Perry says that the U.S. submarine sector has decreased in the decades since the Soviet Union disbanded and took with it The Cold War. He says that the U.S. had about 300 submarines until the 1990s, but now has only a little over 100.


“I was in right after Vietnam, when the military was not popular,” Perry says. “The general public doesn’t know what (service) people go through. Currently, 1 in 250 people  –  .4% of our population  –  is in the military. During World War II it was 10%. If we who have served don’t put a face on this, that number will decrease. Public perception of what the military does will get lost. That’s why I became involved in local military organizations.”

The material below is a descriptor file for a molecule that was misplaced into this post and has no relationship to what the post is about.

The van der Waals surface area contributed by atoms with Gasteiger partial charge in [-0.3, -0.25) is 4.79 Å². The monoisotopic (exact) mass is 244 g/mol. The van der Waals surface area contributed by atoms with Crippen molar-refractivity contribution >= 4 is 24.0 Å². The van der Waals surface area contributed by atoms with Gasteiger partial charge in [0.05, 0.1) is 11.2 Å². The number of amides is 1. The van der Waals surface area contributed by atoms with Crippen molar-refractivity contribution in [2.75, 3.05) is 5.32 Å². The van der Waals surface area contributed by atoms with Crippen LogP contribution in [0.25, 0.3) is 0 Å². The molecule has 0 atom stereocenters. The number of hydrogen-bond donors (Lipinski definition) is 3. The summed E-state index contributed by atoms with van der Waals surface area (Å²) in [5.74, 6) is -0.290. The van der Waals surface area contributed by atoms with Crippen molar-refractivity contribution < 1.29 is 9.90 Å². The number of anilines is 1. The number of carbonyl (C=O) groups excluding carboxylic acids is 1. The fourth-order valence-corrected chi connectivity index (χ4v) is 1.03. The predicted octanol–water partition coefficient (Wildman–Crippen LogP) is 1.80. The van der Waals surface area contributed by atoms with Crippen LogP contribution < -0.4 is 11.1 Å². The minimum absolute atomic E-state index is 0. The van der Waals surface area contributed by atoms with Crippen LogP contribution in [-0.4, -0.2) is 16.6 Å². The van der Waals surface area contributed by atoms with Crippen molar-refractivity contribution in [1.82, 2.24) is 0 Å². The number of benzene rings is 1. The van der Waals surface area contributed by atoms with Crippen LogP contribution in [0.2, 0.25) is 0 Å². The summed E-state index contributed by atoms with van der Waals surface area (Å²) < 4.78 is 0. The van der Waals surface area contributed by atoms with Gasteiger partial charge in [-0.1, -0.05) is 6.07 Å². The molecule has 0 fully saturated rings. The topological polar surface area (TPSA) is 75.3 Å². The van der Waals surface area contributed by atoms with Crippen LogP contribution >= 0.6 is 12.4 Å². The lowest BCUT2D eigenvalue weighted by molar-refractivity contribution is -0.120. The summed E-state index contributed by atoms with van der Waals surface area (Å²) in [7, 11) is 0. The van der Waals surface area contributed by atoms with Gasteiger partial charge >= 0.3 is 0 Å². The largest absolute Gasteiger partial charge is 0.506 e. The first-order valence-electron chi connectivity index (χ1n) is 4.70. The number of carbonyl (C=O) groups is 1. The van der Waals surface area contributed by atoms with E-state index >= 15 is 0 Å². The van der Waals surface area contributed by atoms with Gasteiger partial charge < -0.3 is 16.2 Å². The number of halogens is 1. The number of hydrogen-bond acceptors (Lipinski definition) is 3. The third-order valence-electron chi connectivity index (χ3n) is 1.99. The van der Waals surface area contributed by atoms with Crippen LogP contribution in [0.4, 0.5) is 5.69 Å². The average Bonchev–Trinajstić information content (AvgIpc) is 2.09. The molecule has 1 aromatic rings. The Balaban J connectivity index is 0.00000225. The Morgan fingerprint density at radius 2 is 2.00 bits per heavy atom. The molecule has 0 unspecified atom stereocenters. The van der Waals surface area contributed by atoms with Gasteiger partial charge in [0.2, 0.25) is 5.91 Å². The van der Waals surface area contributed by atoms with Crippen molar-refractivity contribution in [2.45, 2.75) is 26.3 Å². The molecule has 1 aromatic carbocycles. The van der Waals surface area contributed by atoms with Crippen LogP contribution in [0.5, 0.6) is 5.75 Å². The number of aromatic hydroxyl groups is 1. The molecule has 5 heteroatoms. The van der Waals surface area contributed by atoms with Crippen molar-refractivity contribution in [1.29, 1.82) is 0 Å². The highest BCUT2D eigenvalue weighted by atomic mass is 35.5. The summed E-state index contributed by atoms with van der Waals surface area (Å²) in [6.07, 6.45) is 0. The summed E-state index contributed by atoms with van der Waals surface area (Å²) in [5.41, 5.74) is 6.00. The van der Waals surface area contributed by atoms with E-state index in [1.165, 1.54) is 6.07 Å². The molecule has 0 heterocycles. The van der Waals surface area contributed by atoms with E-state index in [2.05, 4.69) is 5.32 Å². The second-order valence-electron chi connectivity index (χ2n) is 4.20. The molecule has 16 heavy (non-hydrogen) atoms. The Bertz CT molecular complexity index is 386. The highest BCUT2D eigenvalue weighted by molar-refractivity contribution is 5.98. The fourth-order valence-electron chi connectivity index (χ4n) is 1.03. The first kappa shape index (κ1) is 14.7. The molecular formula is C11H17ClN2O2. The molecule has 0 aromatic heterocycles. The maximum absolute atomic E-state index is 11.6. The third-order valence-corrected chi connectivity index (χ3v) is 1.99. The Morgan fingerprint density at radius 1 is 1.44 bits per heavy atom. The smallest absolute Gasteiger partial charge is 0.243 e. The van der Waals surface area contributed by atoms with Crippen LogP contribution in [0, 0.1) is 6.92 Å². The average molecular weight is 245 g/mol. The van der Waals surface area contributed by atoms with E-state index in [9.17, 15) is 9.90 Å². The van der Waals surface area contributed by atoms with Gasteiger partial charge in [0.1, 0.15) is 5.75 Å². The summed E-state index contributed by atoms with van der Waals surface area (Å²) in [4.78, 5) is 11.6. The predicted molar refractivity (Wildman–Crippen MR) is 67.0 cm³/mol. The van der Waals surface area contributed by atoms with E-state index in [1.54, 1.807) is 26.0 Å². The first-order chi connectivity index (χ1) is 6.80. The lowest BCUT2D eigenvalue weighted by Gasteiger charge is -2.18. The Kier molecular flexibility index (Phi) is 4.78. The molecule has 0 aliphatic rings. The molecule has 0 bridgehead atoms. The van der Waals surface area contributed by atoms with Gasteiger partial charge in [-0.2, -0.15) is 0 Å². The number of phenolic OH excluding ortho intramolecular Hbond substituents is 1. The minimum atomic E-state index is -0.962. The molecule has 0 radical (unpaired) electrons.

Perry was in the Navy four years total and was discharged in 1979. He went in active reserves until 1983 and was on another submarine for a short while. 

His rank when he left was QM2(SS) and he received the following medals: Dolphins; Deterrent Patrol; Rifle Marksman; Good Conduct; and a pin star for each deployment.

In 1979 he went to Clearwater Christian College in Clearwater, Fla., on the G.I. Bill and five years later earned a Bachelor of Science degree in secondary education with a minor in Bible studies. 

Perry says, “When I left high school I had never written anything longer than a paragraph. I didn’t understand grammar till I took Greek in college. After four years in the Navy I was ready for college. I had a whole different outlook.”